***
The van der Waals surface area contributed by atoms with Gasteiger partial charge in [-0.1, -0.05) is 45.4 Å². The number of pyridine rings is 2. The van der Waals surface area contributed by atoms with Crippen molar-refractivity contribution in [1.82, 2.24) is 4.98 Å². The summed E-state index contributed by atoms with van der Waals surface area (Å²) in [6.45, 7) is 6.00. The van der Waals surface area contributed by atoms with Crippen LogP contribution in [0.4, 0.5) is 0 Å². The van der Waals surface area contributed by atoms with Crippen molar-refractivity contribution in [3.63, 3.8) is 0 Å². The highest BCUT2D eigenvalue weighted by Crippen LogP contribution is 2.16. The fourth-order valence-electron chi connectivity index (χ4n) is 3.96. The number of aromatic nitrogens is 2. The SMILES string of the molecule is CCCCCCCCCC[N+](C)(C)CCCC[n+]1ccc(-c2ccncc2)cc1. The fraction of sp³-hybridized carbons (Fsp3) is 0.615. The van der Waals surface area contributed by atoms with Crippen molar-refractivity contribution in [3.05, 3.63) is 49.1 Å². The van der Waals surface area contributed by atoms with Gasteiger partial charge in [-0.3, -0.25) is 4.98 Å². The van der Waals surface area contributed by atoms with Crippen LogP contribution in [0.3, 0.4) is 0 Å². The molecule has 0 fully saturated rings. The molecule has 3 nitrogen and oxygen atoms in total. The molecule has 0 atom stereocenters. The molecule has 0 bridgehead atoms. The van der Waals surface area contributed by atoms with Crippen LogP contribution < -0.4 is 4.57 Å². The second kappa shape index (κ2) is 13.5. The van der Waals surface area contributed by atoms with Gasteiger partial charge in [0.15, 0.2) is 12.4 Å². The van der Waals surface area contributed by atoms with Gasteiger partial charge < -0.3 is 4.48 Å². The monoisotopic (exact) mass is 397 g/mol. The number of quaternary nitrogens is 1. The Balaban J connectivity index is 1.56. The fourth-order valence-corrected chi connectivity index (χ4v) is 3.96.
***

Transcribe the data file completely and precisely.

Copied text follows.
The van der Waals surface area contributed by atoms with Gasteiger partial charge in [-0.1, -0.05) is 45.4 Å². The number of pyridine rings is 2. The van der Waals surface area contributed by atoms with Crippen molar-refractivity contribution in [1.82, 2.24) is 4.98 Å². The summed E-state index contributed by atoms with van der Waals surface area (Å²) in [6.45, 7) is 6.00. The van der Waals surface area contributed by atoms with Crippen LogP contribution in [0.4, 0.5) is 0 Å². The van der Waals surface area contributed by atoms with Crippen molar-refractivity contribution in [3.63, 3.8) is 0 Å². The highest BCUT2D eigenvalue weighted by Crippen LogP contribution is 2.16. The fourth-order valence-electron chi connectivity index (χ4n) is 3.96. The number of aromatic nitrogens is 2. The SMILES string of the molecule is CCCCCCCCCC[N+](C)(C)CCCC[n+]1ccc(-c2ccncc2)cc1. The fraction of sp³-hybridized carbons (Fsp3) is 0.615. The van der Waals surface area contributed by atoms with Crippen molar-refractivity contribution in [3.05, 3.63) is 49.1 Å². The van der Waals surface area contributed by atoms with Gasteiger partial charge in [-0.3, -0.25) is 4.98 Å². The van der Waals surface area contributed by atoms with Crippen LogP contribution in [0.3, 0.4) is 0 Å². The molecule has 0 fully saturated rings. The molecule has 3 nitrogen and oxygen atoms in total. The molecule has 0 atom stereocenters. The molecule has 0 bridgehead atoms. The van der Waals surface area contributed by atoms with Crippen LogP contribution < -0.4 is 4.57 Å². The second kappa shape index (κ2) is 13.5. The van der Waals surface area contributed by atoms with Gasteiger partial charge in [0.15, 0.2) is 12.4 Å². The van der Waals surface area contributed by atoms with Gasteiger partial charge < -0.3 is 4.48 Å². The monoisotopic (exact) mass is 397 g/mol. The number of quaternary nitrogens is 1. The Balaban J connectivity index is 1.56. The fourth-order valence-corrected chi connectivity index (χ4v) is 3.96.